Canada: Report “Signposts to Success” shows how beneficial the cancelled Ontario basic income experiment was being

Canada: Report “Signposts to Success” shows how beneficial the cancelled Ontario basic income experiment was being

The reading of results from basic income type of experiments is, apparently, dependent on who is reading them. The Ontario present government officials did not think, for instance, that there were particular advantages or benefits from pursuing with the Ontario basic income experiment. The particulars of the Ontario (basic income) pilot cancellation have been extensively reported on (some examples below), so much so that a new report was published with some evidence of the benefits experienced by more than 400 participants, according to their responses. This may be another case of dissonance between government power and common citizens: what is felt by the latter as beneficial is discarded as ineffective and wasteful by the former. Why, then, was this basic income pilot program cancelled is a legitimate question one might ask, if the participants themselves felt it as a success.

 

Overall, participant experience compiled in this report partly mirror Finland’s basic income-type experience first results: more agency, anxiety relief, more social connection and financial security. The majority started eating better, and were able to make plans for the future…which evaporated as soon as the pilot was cancelled by Doug Ford’s government. In numbers, answers returned the following results (from Basic Income Canada Network):

 

  • 88% of respondents reported less stress and anxiety and 73% had less depression (the baseline survey reported that at the start of the pilot 81% of participants were suffering from moderate to severe psychological stress);
  • 58% improved their housing situation;
  • 34% found the basic income supported employment by affording transportation to work, child care or ability to start or expand a business;
  • 32% of respondents were able to go back to school or upgrade skills (note that a majority of employed participants in the government baseline survey – recipients and control group – said they were in dead-end jobs);
  • 74% were able to make healthy food choices and 28% stopped using food banks;
  • 46% were able to pay off debt;
  • 52% were able to see friends and family more often, 55% were physically more able to do activities, and 45% reported fewer health problems;
  • Many respondents talked about working hard their whole lives, often at multiple jobs, but never really having a life, until basic income made that possible.

 

More information at:

Kate McFarland, “ONTARIO, CANADA: New Government Declares Early End of Guaranteed Income Experiment”, Basic Income News, August 2nd 2018

Sara Bizarro, “Ontario, Canada: Reactions to Ontario Basic Income Pilot Cancelation”, Basic Income News, September 18th 2018

Daniel Fabbri, “Four Ontario Mayors asking the Federal Government to take over the Basic Income Pilot”, Basic Income News, September 30th 2018

André Coelho, “Canada: Ontario’s basic income experiment ended, but the ground is fertile for more pilots”, Basic Income News, December 22nd 2018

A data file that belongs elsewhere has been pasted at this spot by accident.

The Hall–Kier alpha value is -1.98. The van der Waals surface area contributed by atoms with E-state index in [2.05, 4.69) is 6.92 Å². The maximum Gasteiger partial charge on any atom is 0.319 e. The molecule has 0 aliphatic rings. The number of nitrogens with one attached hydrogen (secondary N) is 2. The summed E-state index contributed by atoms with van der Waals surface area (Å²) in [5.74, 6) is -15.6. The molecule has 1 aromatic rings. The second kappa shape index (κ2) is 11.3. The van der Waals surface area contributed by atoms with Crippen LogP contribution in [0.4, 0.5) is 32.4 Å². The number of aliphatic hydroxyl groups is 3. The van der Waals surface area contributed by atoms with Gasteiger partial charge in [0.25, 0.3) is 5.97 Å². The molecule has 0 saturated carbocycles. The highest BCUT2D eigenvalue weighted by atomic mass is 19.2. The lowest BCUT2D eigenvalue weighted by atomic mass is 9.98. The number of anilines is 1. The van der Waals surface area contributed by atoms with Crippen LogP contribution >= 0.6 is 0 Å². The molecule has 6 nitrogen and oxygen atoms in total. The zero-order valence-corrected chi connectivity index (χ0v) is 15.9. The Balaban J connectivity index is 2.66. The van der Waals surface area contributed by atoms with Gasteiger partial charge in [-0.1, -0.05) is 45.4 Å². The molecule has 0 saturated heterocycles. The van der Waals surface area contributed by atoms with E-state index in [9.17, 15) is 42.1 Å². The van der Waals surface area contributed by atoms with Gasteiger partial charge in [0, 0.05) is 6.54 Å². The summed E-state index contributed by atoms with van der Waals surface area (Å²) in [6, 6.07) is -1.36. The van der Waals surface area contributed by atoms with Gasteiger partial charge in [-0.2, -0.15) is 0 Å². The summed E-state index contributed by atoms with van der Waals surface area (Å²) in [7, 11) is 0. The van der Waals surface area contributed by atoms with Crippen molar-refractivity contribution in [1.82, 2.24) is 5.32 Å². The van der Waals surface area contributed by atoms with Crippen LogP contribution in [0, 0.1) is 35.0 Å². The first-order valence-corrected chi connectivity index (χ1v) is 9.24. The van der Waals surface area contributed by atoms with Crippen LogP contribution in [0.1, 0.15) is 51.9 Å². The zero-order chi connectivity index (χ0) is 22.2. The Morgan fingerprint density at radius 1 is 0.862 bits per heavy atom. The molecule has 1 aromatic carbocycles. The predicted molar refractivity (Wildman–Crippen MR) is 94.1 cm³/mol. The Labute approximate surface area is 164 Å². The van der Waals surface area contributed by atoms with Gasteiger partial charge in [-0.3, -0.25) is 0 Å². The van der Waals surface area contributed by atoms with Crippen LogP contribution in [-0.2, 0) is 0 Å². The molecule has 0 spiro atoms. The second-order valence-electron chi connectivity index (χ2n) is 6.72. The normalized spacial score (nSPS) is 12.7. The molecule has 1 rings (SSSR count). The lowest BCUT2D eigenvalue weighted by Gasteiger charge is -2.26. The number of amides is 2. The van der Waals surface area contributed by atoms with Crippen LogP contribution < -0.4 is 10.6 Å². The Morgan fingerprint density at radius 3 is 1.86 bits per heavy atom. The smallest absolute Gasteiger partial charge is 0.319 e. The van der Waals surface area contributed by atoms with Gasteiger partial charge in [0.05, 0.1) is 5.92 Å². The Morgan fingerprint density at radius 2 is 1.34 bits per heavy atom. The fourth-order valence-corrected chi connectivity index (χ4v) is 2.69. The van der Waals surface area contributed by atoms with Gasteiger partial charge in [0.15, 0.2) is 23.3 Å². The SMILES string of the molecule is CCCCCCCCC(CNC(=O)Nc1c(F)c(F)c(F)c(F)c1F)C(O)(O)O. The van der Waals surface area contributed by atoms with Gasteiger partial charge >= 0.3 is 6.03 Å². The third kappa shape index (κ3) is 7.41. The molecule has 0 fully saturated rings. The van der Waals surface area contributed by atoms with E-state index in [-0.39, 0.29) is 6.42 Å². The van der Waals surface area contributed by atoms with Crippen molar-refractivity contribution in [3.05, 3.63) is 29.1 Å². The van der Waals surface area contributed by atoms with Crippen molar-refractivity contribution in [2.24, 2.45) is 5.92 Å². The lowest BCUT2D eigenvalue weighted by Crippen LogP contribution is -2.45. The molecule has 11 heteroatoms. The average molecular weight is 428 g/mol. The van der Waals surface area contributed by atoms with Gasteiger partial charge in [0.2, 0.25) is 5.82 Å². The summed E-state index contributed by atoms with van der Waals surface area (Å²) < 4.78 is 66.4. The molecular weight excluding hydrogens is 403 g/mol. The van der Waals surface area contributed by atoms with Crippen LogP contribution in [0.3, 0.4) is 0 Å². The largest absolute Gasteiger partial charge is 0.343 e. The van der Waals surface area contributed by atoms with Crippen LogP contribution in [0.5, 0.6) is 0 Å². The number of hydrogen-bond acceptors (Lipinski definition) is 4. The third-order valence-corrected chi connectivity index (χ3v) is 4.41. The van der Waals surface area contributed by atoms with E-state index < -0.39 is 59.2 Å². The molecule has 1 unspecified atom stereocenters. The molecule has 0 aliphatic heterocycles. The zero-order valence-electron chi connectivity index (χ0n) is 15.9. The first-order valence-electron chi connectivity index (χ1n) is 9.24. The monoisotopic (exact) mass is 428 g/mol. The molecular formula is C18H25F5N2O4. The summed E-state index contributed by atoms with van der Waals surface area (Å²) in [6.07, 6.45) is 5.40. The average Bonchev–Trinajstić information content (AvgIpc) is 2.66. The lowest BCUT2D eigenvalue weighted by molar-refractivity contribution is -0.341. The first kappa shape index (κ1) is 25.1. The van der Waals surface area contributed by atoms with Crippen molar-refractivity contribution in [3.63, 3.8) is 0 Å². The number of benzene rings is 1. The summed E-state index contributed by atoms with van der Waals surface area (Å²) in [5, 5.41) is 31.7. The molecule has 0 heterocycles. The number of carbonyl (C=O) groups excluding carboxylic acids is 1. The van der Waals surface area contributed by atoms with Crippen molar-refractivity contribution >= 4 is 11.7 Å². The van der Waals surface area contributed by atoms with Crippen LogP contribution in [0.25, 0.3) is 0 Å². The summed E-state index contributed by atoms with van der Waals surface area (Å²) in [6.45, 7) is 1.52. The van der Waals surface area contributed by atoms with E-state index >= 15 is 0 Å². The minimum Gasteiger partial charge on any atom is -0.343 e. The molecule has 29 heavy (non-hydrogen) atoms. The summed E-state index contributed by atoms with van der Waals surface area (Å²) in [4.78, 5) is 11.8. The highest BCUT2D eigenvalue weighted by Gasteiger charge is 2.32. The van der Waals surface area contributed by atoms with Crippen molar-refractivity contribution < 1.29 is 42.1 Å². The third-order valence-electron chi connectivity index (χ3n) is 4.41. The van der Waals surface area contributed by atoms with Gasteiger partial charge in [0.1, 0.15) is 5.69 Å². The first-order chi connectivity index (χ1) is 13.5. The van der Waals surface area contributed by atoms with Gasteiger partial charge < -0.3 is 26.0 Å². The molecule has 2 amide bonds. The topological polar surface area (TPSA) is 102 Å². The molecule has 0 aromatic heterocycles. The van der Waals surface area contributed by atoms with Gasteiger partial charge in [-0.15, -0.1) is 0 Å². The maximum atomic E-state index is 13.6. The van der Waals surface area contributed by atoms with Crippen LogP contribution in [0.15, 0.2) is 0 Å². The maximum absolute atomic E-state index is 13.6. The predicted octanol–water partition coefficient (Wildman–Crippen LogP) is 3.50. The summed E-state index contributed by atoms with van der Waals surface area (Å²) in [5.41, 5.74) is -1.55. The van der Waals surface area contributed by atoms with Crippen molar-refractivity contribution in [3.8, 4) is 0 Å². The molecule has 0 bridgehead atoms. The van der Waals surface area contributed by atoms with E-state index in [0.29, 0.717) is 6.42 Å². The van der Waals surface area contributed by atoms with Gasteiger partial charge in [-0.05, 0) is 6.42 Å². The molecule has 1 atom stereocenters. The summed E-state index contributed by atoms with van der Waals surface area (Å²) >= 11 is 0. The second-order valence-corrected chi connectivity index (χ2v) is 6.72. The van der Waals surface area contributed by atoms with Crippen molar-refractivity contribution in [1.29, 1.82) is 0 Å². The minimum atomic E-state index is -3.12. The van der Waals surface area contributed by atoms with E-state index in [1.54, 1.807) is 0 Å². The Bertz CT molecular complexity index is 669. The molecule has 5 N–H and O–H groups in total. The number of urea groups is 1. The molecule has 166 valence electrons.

Sheila Rogehr and Joli Scheidler-Benns, “Signposts to Success: report of a BICN Survey of Ontario Basic Income Recipients”, Basic Income Canada Network, February 2019

André Coelho, “When a few drops of rain allow flowers to blossom: Finland’s basic income experiment generates its preliminary results”, Basic Income News, February 16th 2019

CANADA: Over 10,000 people have signed to support Basic Income

CANADA: Over 10,000 people have signed to support Basic Income

(Image credit: Basic Income Canada Network)

The Basic Income Canada Network (BICN) has just passed their goal of signing 10,000 people who support a basic income guarantee in Canada.

This milestone marks the culmination of over a year of collecting supporters. BICN now looks toward its next milestone: reaching the 15,000-person threshold.

BICN is a non-profit organization affiliated to BIEN that advocates for basic income in Canada. It does so by publishing regular news stories as well as annual reports about basic income developments. BICN also disseminates resources for getting involved in the struggle for basic income, in addition to educational sources informing about relevant debates and issues. A central part of this organization is its ongoing petition, open to everyone, which calls for the implementation of a basic income in Canada.

BICN’s website was launched in August 2015, when this counter for supporters of basic income began. It has taken BICN almost a year and a half to reach 10,000 supporters, 8,000 of which coming in the last nine months. The 10,000 person threshold was surpassed on December 13th.

This event marks the latest in a series of positive developments for basic income in Canada. Recently, on December 7th, a unanimous decision was reached by the Legislative Assembly of Prince Edward Island, Canada, to “pursue a partnership with the federal government for the establishment of a universal basic income pilot project.” Also, in Ontario, the regional government is moving forward with plans to test a universal basic income. These plans began in early 2016, when Ontario tasked Hugh Segal with an outline paper concerning the C$25m pilot project.  The project is set to start this spring.

 

More information at:

Ashifa Kassam, “Ontario pilot project puts universal basic income to the test”, The Guardian, October 28th 2016